The story you are about to read is true. It might sound familiar to you because either you have heard a different version of it or you know a victim. It is a story about scopolamine, hypnotism, criminality and the scary world of losing one’s mind. It is a story about what some people refer to as the ‘world’s deadliest drug.’
Dan (short form of his real name) was born, raised and grew up in the north-central city of Jos, in Plateau State.
One day, he boarded a bus to make the short journey to the neighboring town of Bukuru. He was on a job hunt.
He boarded a random bus at the bus stop and waited for it to fill up before the trip could commence. There were a few people; both men and women already seated. He figured he wouldn’t have long to wait.
The next thing he knew was waking up on the swampy floor of a forest. He had no idea where he was and how he got there.
No matter how hard he tried, he couldn’t recollect anything from the moment he took his seat on that bus in Jos.
He stood up groggily and started walking to get a sense of where he was and to seek for help if possible. He walked for a long time without meeting anybody.
The first night, he slept inside a ditch. It was the only place that provided enough cover.
The next morning, he continued his walk. By now he was tired and very hungry. He could barely stay on his feet.
Luckily, he came out of the forest and hit a major road. A short distance later, he reached a small settlement by the roadside where Hausa men had pitched makeshift zinc shacks.
He approached a group around a ‘mai shayi’ (tea merchant) and told them what happened to him. It was then he learned he was on the outskirts of Lagos! That is over 800Km away.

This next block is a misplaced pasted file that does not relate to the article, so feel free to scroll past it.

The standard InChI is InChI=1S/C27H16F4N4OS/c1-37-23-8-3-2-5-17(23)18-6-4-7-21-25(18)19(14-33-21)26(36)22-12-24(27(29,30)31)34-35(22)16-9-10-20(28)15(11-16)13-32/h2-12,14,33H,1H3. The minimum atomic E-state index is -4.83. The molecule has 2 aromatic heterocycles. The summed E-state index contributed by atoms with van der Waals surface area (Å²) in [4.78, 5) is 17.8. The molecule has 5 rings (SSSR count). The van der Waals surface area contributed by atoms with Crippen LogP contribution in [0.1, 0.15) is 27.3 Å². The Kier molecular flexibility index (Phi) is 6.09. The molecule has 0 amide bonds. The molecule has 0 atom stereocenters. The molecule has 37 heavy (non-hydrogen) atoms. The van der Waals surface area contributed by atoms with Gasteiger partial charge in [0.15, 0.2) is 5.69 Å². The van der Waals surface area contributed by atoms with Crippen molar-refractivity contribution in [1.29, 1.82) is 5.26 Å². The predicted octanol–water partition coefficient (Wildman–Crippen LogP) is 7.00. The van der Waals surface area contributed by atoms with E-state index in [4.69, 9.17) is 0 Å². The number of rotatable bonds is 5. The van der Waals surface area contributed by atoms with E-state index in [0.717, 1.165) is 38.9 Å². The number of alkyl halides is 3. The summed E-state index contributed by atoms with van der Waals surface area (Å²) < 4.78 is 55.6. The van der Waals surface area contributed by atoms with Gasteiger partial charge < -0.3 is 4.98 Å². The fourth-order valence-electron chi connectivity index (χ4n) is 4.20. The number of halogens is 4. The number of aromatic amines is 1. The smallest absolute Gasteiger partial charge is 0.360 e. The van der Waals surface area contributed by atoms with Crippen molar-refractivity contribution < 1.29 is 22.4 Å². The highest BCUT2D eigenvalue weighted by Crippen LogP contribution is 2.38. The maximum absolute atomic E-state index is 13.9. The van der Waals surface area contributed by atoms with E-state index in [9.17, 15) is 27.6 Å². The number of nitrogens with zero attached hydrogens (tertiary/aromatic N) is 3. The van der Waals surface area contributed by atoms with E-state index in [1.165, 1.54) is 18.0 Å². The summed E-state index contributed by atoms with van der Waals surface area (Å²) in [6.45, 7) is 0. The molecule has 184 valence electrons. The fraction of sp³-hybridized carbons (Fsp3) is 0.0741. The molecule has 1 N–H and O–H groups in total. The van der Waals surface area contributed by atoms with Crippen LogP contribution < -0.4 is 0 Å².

To say he was shocked was putting it mildly. A further shock awaited him when he was told the date. Apparently, he had lost his senses for almost a week!
What happened was now clear to him. Somehow, he had been drugged in the bus in Jos. He couldn’t figure how that was done because he didn’t accept snack or drink from anybody in the bus.
Encounters like this are very common in Nigeria. Most people claim the kidnappers employ powerful charms made by herbalists. A few say it is hypnotism at work.
The only reason I believed Dan’s story was because he is my cousin. His parents had been looking for him for a week after he disappeared.
When he called his dad from Lagos, the family was in a meeting about his disappearance. The emotion in the room shifted quickly from visceral joy to complete amazement when they heard his story.
I have always wondered how the kidnappers took him all the way to Lagos. I didn’t subscribe to the charms or hypnosis story fully. But in the absence of anything that made sense, I had no choice. Until now.
A drug like scopolamine would make a lot of sense in Dan’s abduction story.
Scopolamine, also known as the ‘Devil’s Breath’, is very common in Colombia. The plant from which it is made, the borrachero tree, is not hard to find if you know where to look for it.
It has several uses in the medical field including as an anesthesia before surgery. In the criminal world though, one of its uses is to kidnap people just like it happened to my cousin Dan.
In the right dose, it is the perfect drug for such criminal enterprise. This is why.